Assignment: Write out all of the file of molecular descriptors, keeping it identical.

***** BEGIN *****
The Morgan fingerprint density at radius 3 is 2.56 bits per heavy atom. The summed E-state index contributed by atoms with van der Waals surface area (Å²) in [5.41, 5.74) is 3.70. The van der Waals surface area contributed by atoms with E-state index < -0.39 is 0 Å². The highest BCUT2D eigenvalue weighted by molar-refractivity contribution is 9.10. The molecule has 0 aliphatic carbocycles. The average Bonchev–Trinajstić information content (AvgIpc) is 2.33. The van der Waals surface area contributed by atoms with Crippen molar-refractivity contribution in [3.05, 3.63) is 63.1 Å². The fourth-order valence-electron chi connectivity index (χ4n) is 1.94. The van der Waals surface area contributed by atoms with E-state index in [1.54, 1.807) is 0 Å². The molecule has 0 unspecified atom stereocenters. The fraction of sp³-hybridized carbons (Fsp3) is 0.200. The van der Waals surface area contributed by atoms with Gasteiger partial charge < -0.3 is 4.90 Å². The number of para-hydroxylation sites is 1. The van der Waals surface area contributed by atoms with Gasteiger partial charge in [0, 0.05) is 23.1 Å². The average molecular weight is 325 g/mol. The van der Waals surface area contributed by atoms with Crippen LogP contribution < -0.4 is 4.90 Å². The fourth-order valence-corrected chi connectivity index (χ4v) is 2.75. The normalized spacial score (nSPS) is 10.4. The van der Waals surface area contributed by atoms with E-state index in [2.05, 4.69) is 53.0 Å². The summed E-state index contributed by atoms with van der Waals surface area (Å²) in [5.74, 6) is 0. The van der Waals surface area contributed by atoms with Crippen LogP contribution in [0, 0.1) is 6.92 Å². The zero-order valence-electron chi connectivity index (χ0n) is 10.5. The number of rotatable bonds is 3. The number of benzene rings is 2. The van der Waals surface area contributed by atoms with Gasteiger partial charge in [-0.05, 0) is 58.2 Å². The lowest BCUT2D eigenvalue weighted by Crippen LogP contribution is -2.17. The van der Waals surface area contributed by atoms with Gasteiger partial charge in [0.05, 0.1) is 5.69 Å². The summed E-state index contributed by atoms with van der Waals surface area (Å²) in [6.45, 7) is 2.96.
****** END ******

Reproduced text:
The Morgan fingerprint density at radius 3 is 2.56 bits per heavy atom. The summed E-state index contributed by atoms with van der Waals surface area (Å²) in [5.41, 5.74) is 3.70. The van der Waals surface area contributed by atoms with E-state index < -0.39 is 0 Å². The highest BCUT2D eigenvalue weighted by molar-refractivity contribution is 9.10. The molecule has 0 aliphatic carbocycles. The average Bonchev–Trinajstić information content (AvgIpc) is 2.33. The van der Waals surface area contributed by atoms with Crippen molar-refractivity contribution in [3.05, 3.63) is 63.1 Å². The fourth-order valence-electron chi connectivity index (χ4n) is 1.94. The van der Waals surface area contributed by atoms with E-state index in [1.54, 1.807) is 0 Å². The molecule has 0 unspecified atom stereocenters. The fraction of sp³-hybridized carbons (Fsp3) is 0.200. The van der Waals surface area contributed by atoms with Gasteiger partial charge < -0.3 is 4.90 Å². The number of para-hydroxylation sites is 1. The van der Waals surface area contributed by atoms with Gasteiger partial charge in [0, 0.05) is 23.1 Å². The average molecular weight is 325 g/mol. The van der Waals surface area contributed by atoms with Crippen LogP contribution < -0.4 is 4.90 Å². The fourth-order valence-corrected chi connectivity index (χ4v) is 2.75. The normalized spacial score (nSPS) is 10.4. The van der Waals surface area contributed by atoms with E-state index in [2.05, 4.69) is 53.0 Å². The summed E-state index contributed by atoms with van der Waals surface area (Å²) in [5.74, 6) is 0. The van der Waals surface area contributed by atoms with Crippen LogP contribution in [0, 0.1) is 6.92 Å². The zero-order valence-electron chi connectivity index (χ0n) is 10.5. The number of rotatable bonds is 3. The number of benzene rings is 2. The van der Waals surface area contributed by atoms with Gasteiger partial charge in [-0.05, 0) is 58.2 Å². The lowest BCUT2D eigenvalue weighted by Crippen LogP contribution is -2.17. The van der Waals surface area contributed by atoms with Gasteiger partial charge in [0.05, 0.1) is 5.69 Å². The summed E-state index contributed by atoms with van der Waals surface area (Å²) in [6.45, 7) is 2.96.